It’s not just for playtime anymore!
Or… click to get the online Lite-Brite simulator (the technology these days!). And get ready – because that old classic is about to become your child’s favorite graphing lesson!
1. Draw a picture on a Lite-Brite template.
Draw a picture on it in pencil. Here’s mine:
2. Determine the best peg placement.
Rough sketches don’t quite work with the peg placement. So draw the peg holes on the template as close to your lines as possible. Start noticing patterns.
3. Use colors!
Pick some good colors you’ll want to use when you’re graphing your picture. Unless you and your kids know the exact number of Lite-Brite pegs you have, in which colors, you’ll probably have to tweak this in the next few steps.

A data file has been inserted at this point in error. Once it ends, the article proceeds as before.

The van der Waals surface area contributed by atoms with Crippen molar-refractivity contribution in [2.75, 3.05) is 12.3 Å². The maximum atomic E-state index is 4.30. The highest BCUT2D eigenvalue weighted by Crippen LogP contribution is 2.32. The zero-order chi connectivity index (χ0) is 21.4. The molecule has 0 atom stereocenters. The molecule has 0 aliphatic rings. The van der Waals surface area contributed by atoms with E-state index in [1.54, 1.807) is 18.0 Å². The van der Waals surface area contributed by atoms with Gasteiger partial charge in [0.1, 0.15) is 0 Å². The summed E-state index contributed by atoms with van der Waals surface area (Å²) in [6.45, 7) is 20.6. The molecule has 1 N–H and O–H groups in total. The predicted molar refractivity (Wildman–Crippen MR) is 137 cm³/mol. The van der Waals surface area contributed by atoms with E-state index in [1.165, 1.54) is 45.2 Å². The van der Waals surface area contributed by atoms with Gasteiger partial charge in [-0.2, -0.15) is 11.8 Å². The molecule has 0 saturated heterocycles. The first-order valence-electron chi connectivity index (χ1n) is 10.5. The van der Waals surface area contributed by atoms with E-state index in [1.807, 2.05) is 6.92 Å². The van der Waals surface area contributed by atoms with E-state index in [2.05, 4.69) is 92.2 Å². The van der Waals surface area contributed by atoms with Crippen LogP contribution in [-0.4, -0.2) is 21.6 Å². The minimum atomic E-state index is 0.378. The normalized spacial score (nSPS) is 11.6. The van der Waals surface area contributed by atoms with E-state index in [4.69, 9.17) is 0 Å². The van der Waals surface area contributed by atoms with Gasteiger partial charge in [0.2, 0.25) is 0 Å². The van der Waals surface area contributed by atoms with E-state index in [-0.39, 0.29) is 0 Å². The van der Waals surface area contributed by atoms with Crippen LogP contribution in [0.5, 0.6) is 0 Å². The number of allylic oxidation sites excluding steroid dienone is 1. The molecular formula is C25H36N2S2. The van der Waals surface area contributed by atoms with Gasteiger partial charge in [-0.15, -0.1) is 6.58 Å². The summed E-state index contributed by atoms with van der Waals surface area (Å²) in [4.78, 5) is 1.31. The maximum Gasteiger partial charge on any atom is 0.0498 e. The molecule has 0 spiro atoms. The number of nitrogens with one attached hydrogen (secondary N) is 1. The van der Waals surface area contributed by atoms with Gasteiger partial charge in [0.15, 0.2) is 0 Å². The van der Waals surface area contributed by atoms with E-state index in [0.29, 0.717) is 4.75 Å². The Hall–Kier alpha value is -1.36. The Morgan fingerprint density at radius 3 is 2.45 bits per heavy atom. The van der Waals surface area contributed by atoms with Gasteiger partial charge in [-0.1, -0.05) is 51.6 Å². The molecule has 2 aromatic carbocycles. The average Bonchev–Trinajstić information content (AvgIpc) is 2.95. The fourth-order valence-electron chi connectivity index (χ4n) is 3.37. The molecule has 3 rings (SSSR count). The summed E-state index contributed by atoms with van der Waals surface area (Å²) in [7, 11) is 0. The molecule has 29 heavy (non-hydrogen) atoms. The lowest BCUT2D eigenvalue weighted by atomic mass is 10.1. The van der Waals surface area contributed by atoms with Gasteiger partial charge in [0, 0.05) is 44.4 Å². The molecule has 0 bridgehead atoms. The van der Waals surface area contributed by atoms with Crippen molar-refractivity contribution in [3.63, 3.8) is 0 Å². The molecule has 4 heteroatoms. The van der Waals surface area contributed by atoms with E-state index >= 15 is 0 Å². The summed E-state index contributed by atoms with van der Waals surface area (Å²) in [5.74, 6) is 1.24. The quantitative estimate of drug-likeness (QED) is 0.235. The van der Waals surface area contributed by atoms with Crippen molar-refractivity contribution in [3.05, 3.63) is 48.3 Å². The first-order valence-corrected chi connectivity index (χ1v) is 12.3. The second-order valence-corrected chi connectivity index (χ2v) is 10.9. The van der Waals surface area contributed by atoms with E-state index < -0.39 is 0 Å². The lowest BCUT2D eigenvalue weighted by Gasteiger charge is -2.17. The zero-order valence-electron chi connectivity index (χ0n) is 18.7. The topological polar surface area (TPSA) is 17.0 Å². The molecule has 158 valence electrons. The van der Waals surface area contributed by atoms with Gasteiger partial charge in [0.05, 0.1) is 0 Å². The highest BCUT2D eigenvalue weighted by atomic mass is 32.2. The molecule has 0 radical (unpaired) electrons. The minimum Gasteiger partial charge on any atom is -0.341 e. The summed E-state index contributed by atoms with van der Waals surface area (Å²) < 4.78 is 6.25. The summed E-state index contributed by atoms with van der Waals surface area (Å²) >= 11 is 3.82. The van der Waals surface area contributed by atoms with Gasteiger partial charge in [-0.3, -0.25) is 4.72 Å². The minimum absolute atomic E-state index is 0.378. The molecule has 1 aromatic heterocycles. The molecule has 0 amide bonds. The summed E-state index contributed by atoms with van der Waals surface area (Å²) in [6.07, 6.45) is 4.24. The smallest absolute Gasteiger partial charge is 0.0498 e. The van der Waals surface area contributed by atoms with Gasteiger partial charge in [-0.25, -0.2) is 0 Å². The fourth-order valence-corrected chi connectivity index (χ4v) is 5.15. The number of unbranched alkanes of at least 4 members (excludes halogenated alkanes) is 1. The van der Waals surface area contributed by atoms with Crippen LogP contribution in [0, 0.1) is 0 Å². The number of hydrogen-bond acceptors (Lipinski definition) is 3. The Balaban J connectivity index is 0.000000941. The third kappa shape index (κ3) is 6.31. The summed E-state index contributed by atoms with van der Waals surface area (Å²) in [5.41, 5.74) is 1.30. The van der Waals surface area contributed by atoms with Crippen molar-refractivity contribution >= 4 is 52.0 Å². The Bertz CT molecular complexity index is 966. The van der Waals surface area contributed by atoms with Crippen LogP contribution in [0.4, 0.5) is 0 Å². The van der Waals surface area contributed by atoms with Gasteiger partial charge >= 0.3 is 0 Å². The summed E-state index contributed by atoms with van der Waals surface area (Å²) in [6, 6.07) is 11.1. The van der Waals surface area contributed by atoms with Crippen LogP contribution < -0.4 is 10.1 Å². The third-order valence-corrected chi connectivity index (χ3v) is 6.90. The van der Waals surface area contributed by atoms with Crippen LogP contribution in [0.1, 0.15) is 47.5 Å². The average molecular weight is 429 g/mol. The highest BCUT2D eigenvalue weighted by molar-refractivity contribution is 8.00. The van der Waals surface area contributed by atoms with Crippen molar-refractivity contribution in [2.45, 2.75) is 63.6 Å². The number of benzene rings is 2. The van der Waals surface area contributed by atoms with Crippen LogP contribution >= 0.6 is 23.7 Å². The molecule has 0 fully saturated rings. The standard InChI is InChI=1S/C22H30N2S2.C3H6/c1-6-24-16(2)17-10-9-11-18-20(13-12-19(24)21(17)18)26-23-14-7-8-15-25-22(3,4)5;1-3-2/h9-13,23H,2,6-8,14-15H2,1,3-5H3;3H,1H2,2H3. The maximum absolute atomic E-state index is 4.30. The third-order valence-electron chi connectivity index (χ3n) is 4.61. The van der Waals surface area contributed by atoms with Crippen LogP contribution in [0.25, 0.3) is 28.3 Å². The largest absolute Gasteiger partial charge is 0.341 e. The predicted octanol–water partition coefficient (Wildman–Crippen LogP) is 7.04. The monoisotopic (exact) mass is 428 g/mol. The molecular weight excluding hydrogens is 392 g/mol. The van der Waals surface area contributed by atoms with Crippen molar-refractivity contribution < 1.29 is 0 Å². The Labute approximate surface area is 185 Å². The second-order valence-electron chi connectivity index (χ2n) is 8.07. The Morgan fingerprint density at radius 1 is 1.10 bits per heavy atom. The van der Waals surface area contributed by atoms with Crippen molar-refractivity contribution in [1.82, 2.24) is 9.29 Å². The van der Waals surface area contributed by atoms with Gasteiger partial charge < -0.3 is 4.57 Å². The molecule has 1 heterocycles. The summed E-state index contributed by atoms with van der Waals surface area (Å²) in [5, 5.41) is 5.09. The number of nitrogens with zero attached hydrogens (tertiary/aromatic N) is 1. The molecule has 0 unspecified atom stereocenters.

4. Figure out where to start
Here’s where things get very interesting. The peg holes are not lined up in what you would call a Cartesian coordinate plane. They’re not really in any kind of coordinate plane system. At least not that I know of.
The crazy structure in the grid doesn’t really matter. The fact that you can still count over and up to get where you want to go is what matters.
You and your children get to devise the way you count over and up.
5. Count and push!
Your child can follow the pattern on the template and push the pegs in the Lite-Brite. This offers practice for the skills they’ll use when graphing and working with the slope of a line. This is the precursor of calculus!
Notice that when I was graphing my drawing, I had to change the door from solid to hollow. I ran out of pegs. #ARG
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